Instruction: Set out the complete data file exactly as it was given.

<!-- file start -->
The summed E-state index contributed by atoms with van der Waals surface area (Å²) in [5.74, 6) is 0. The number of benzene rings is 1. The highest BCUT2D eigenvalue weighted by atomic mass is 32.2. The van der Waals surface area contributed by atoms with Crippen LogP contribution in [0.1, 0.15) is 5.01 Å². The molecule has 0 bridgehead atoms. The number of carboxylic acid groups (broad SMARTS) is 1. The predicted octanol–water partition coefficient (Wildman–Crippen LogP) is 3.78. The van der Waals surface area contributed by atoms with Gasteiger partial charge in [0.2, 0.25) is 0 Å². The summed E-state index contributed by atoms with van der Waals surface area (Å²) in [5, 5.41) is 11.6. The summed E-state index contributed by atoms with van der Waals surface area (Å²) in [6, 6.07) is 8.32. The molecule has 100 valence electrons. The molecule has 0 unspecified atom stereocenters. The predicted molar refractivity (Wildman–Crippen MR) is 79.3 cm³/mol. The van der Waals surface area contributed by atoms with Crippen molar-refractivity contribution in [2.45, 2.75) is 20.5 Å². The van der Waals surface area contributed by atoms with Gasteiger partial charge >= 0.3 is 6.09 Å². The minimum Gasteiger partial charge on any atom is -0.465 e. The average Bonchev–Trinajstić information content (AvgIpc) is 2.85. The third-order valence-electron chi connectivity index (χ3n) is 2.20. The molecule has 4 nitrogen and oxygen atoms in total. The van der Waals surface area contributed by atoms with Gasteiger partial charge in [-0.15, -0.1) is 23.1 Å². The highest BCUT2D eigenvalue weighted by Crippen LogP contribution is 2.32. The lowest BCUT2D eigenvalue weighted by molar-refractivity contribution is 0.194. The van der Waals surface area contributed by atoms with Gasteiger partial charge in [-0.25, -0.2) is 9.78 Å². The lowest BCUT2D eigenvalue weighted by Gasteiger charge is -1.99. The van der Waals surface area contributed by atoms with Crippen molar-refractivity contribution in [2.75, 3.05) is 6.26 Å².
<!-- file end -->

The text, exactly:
The summed E-state index contributed by atoms with van der Waals surface area (Å²) in [5.74, 6) is 0. The number of benzene rings is 1. The highest BCUT2D eigenvalue weighted by atomic mass is 32.2. The van der Waals surface area contributed by atoms with Crippen LogP contribution in [0.1, 0.15) is 5.01 Å². The molecule has 0 bridgehead atoms. The number of carboxylic acid groups (broad SMARTS) is 1. The predicted octanol–water partition coefficient (Wildman–Crippen LogP) is 3.78. The van der Waals surface area contributed by atoms with Gasteiger partial charge in [0.2, 0.25) is 0 Å². The summed E-state index contributed by atoms with van der Waals surface area (Å²) in [5, 5.41) is 11.6. The summed E-state index contributed by atoms with van der Waals surface area (Å²) in [6, 6.07) is 8.32. The molecule has 100 valence electrons. The molecule has 0 unspecified atom stereocenters. The predicted molar refractivity (Wildman–Crippen MR) is 79.3 cm³/mol. The van der Waals surface area contributed by atoms with Crippen molar-refractivity contribution in [2.45, 2.75) is 20.5 Å². The van der Waals surface area contributed by atoms with Gasteiger partial charge >= 0.3 is 6.09 Å². The minimum Gasteiger partial charge on any atom is -0.465 e. The average Bonchev–Trinajstić information content (AvgIpc) is 2.85. The third-order valence-electron chi connectivity index (χ3n) is 2.20. The molecule has 4 nitrogen and oxygen atoms in total. The van der Waals surface area contributed by atoms with Gasteiger partial charge in [-0.15, -0.1) is 23.1 Å². The highest BCUT2D eigenvalue weighted by Crippen LogP contribution is 2.32. The lowest BCUT2D eigenvalue weighted by molar-refractivity contribution is 0.194. The van der Waals surface area contributed by atoms with Gasteiger partial charge in [-0.25, -0.2) is 9.78 Å². The lowest BCUT2D eigenvalue weighted by Gasteiger charge is -1.99. The van der Waals surface area contributed by atoms with Crippen molar-refractivity contribution in [2.75, 3.05) is 6.26 Å².